Teams of four pilots had to fly drones around a marked looping racecourse that included some tight hairpin curves while wearing goggles that show them a live feed from the drone’s camera. It’s like a real-life video game.
The sport appeals to aspiring pilots and computer gamers who enjoy all the adrenaline of flight and a sense of escapism.
The FPV controllers (the goggles) allow the drone pilots to see where they are flying. With speeds exceeding 60 miles per hour it certainly can get the heart pounding and takes a lot of skill to maneuver the circuit.
It is not only the controlling pilot that sees their round, but any of their team mates or spectators who have tuned their googles to that teams frequency for viewing via a screen console.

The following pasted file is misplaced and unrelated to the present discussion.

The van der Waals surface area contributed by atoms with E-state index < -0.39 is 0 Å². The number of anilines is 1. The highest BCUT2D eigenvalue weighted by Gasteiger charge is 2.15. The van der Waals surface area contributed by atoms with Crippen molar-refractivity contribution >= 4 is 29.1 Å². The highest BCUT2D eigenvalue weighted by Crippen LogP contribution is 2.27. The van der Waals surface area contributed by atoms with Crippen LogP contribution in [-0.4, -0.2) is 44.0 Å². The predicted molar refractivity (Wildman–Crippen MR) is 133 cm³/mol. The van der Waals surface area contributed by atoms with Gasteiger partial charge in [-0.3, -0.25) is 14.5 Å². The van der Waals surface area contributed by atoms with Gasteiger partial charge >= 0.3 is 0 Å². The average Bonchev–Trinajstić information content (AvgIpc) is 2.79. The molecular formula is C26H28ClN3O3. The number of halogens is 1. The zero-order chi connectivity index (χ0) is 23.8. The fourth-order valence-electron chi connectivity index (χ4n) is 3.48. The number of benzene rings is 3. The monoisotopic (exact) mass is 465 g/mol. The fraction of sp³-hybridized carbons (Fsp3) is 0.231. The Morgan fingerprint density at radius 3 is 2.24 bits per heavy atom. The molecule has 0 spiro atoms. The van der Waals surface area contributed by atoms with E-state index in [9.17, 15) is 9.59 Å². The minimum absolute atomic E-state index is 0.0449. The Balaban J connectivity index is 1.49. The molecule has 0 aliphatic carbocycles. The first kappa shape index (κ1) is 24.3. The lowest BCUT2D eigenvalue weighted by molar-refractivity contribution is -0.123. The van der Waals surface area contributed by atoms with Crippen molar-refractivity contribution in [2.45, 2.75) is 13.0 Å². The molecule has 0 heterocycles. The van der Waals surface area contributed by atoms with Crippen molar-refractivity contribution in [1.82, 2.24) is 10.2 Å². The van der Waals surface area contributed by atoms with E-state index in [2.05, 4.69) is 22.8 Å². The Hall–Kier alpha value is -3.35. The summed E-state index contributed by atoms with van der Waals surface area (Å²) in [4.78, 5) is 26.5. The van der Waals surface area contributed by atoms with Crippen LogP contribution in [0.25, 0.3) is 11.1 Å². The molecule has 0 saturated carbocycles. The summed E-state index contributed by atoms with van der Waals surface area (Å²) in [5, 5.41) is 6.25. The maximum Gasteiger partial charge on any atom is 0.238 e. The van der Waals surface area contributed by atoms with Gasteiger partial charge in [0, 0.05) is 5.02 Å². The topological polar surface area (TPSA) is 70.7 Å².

Safety is a big issue; each drone is inspected prior to racing in a “fail safe check” and every pilot had to show they were insured.
60 pilots made up the 15 teams; most of them had an engineer who could fix the drone, as crashes are inevitable.
Each heat comprised of four teams who race a drone each for eight minutes, each member of the team having to pilot for at least one lap.
On the day “Team NoobFTW” captained by Gary Evans took top honours with a score of 40 from their five rounds.